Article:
The rise of the post-nup


While prenuptial agreements have now become widely known and regarded as a means of organising finances if a marriage breaks down, the growth in the popularity postnuptial agreements (post-nup) is rather more recent.

Working in a similar way to the ‘pre-nup’ – with the obvious difference that one is before and one is after a marriage – a postnuptial agreement (post-nup) can set out how assets are to be divided between couples if they separate, and can also help regulate financial affairs during their marriage.

Of course, both pre and postnuptial agreements can include much more than that – the television historian Lucy Worsley’s pre-nup even specified she would not appear on Strictly Come Dancing – but broadly speaking, financial security and clarity is at the root.

For a number of reasons, postnuptial agreements have increased significantly in popularity in recent years. They can be entered into by couples who simply don’t have the time to do a prenuptial agreement before their wedding, at what can be a very hectic time, so it is simply left until after the marriage. Some couples’ motivation to draw up such an agreement is to protect a husband or wife who sacrifices their career to bring up their family.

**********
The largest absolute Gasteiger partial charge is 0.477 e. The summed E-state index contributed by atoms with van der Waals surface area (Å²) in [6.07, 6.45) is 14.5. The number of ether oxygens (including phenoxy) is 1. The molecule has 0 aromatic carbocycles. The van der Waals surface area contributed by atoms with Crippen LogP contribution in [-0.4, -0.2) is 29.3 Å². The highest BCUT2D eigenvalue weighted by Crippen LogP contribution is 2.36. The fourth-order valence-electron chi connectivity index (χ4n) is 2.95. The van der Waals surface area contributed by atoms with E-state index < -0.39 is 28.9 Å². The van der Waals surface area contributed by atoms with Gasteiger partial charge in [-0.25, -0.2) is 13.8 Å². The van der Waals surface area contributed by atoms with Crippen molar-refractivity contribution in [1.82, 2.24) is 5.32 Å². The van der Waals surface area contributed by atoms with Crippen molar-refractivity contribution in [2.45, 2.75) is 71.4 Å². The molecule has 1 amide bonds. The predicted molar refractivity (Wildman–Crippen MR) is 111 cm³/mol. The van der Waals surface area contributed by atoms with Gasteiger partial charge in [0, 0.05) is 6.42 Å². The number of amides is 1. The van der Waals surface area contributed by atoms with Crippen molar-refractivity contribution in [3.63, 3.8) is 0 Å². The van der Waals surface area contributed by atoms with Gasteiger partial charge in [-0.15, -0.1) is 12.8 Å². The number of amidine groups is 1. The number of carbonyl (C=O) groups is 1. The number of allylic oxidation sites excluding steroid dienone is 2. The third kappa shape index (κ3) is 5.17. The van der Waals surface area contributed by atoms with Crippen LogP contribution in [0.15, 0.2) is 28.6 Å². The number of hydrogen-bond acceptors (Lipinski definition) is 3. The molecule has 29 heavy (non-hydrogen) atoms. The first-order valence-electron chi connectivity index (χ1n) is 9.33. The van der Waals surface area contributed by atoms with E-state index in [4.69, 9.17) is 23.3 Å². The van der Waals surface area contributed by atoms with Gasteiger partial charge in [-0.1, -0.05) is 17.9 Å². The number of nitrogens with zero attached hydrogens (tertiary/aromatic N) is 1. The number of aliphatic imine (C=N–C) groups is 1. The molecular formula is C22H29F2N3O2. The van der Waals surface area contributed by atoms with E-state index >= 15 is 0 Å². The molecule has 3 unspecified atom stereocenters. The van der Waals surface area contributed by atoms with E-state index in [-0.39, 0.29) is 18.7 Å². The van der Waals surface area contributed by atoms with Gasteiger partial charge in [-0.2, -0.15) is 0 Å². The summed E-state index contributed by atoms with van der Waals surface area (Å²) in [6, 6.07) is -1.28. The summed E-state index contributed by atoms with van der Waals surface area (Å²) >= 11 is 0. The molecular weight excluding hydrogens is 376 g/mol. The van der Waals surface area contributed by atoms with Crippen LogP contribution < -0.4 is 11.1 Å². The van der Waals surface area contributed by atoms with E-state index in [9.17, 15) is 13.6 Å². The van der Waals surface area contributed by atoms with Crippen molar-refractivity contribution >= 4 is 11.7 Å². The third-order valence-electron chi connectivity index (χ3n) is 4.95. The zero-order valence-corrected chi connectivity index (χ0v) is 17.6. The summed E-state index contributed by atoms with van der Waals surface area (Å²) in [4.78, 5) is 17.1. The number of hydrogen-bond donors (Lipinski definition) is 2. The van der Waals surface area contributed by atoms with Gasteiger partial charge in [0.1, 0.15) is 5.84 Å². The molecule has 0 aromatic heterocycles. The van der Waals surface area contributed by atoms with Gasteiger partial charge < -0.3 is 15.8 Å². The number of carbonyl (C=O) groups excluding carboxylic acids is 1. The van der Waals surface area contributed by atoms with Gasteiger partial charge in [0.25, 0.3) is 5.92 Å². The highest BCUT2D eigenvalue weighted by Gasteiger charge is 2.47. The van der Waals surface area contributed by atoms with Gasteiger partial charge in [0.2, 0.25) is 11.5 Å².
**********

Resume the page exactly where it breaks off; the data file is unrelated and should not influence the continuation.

While critics have said that postnuptial agreements are a pre-cursor to divorce – especially in the case where it arises from one spouses’ infidelity, they are in fact more commonly made by couples as a means to agree key matters in an amicable and mutually-agreed way in the event that the marriage sadly breaks down.

However, what is important to stress is that such post-nuptial agreements should be made using a specialist legal advisor to ensure they are entered into correctly. Furthermore, it is good practice to make provision for the agreement to be reviewed for example after any major changes in circumstances, such as after the birth of children.

If should be emphasised that while they are not legally binding, it has been held that courts should give effect to a nuptial agreement that is freely entered into by each party with a full appreciation of its implications unless in the circumstances it would not be fair to hold the parties to their agreement.

Although clearly a sensitive subject, postnuptial agreements, as with prenuptial agreements, can help to give clarity and security in the worst case scenario that things do go wrong, and can help to avoid sizeable litigation costs if that did happen.

Jayne Boyd is a specialist family law solicitor at Newcastle law firm Sintons. To speak to her about this or any other matter, contact Jayne on jayne.boyd@sintons.co.uk or 0191 226 3692.


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